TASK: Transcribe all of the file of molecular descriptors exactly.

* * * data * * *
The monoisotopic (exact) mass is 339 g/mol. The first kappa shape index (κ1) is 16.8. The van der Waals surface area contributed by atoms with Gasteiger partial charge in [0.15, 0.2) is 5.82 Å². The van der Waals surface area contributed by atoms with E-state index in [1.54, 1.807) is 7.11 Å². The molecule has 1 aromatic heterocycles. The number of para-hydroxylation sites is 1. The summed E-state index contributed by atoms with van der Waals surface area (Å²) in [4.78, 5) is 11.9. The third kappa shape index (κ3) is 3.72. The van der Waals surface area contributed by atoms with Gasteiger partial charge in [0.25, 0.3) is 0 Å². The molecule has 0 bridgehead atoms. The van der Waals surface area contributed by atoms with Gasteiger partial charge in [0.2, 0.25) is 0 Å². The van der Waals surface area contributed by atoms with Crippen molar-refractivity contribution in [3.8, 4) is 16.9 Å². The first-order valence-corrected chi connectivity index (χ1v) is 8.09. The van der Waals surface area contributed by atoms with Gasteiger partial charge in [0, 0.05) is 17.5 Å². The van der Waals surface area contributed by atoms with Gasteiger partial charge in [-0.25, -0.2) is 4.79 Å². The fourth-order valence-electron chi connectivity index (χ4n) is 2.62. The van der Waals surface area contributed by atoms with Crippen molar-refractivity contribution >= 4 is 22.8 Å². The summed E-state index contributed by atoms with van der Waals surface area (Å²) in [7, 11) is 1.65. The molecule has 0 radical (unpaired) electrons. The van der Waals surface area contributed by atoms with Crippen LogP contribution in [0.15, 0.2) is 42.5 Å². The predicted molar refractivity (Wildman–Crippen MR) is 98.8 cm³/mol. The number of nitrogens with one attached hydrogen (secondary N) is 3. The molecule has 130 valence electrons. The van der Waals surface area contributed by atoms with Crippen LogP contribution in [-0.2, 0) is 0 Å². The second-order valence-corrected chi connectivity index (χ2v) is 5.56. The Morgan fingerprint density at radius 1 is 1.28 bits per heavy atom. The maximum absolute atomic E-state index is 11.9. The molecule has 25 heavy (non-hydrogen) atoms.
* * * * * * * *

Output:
The monoisotopic (exact) mass is 339 g/mol. The first kappa shape index (κ1) is 16.8. The van der Waals surface area contributed by atoms with Gasteiger partial charge in [0.15, 0.2) is 5.82 Å². The van der Waals surface area contributed by atoms with E-state index in [1.54, 1.807) is 7.11 Å². The molecule has 1 aromatic heterocycles. The number of para-hydroxylation sites is 1. The summed E-state index contributed by atoms with van der Waals surface area (Å²) in [4.78, 5) is 11.9. The third kappa shape index (κ3) is 3.72. The van der Waals surface area contributed by atoms with Gasteiger partial charge in [0.25, 0.3) is 0 Å². The molecule has 0 bridgehead atoms. The van der Waals surface area contributed by atoms with Gasteiger partial charge in [0.2, 0.25) is 0 Å². The van der Waals surface area contributed by atoms with Crippen molar-refractivity contribution in [3.8, 4) is 16.9 Å². The first-order valence-corrected chi connectivity index (χ1v) is 8.09. The van der Waals surface area contributed by atoms with Gasteiger partial charge in [0, 0.05) is 17.5 Å². The van der Waals surface area contributed by atoms with Gasteiger partial charge in [-0.25, -0.2) is 4.79 Å². The fourth-order valence-electron chi connectivity index (χ4n) is 2.62. The van der Waals surface area contributed by atoms with Crippen molar-refractivity contribution >= 4 is 22.8 Å². The summed E-state index contributed by atoms with van der Waals surface area (Å²) in [7, 11) is 1.65. The molecule has 0 radical (unpaired) electrons. The van der Waals surface area contributed by atoms with Crippen LogP contribution in [0.15, 0.2) is 42.5 Å². The predicted molar refractivity (Wildman–Crippen MR) is 98.8 cm³/mol. The number of nitrogens with one attached hydrogen (secondary N) is 3. The molecule has 130 valence electrons. The van der Waals surface area contributed by atoms with Crippen LogP contribution in [-0.2, 0) is 0 Å². The second-order valence-corrected chi connectivity index (χ2v) is 5.56. The Morgan fingerprint density at radius 1 is 1.28 bits per heavy atom. The maximum absolute atomic E-state index is 11.9. The molecule has 25 heavy (non-hydrogen) atoms.